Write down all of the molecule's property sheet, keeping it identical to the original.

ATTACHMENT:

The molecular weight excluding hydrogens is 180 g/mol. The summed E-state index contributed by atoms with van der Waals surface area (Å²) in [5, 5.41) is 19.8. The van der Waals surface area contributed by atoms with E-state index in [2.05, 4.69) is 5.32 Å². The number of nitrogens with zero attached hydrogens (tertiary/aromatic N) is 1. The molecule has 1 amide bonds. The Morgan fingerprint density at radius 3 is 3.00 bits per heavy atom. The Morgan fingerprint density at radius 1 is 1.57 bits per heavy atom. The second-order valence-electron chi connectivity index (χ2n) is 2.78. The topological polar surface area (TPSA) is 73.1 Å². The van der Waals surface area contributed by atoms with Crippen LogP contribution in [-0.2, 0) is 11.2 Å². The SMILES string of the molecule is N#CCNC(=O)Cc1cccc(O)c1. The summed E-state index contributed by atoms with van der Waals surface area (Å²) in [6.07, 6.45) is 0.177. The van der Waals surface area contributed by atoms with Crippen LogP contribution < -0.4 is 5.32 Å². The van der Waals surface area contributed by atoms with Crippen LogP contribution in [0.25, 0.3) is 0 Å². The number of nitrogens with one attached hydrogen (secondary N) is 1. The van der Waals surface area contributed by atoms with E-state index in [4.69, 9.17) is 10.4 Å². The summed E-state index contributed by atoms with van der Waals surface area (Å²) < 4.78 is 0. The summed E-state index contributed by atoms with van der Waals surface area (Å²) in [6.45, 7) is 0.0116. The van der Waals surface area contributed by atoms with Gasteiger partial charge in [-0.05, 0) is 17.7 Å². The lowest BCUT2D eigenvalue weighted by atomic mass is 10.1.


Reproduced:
The molecular weight excluding hydrogens is 180 g/mol. The summed E-state index contributed by atoms with van der Waals surface area (Å²) in [5, 5.41) is 19.8. The van der Waals surface area contributed by atoms with E-state index in [2.05, 4.69) is 5.32 Å². The number of nitrogens with zero attached hydrogens (tertiary/aromatic N) is 1. The molecule has 1 amide bonds. The Morgan fingerprint density at radius 3 is 3.00 bits per heavy atom. The Morgan fingerprint density at radius 1 is 1.57 bits per heavy atom. The second-order valence-electron chi connectivity index (χ2n) is 2.78. The topological polar surface area (TPSA) is 73.1 Å². The van der Waals surface area contributed by atoms with Crippen LogP contribution in [-0.2, 0) is 11.2 Å². The SMILES string of the molecule is N#CCNC(=O)Cc1cccc(O)c1. The summed E-state index contributed by atoms with van der Waals surface area (Å²) in [6.07, 6.45) is 0.177. The van der Waals surface area contributed by atoms with Crippen LogP contribution < -0.4 is 5.32 Å². The van der Waals surface area contributed by atoms with Crippen LogP contribution in [0.25, 0.3) is 0 Å². The number of nitrogens with one attached hydrogen (secondary N) is 1. The van der Waals surface area contributed by atoms with E-state index in [4.69, 9.17) is 10.4 Å². The summed E-state index contributed by atoms with van der Waals surface area (Å²) < 4.78 is 0. The summed E-state index contributed by atoms with van der Waals surface area (Å²) in [6.45, 7) is 0.0116. The van der Waals surface area contributed by atoms with Gasteiger partial charge in [-0.05, 0) is 17.7 Å². The lowest BCUT2D eigenvalue weighted by atomic mass is 10.1.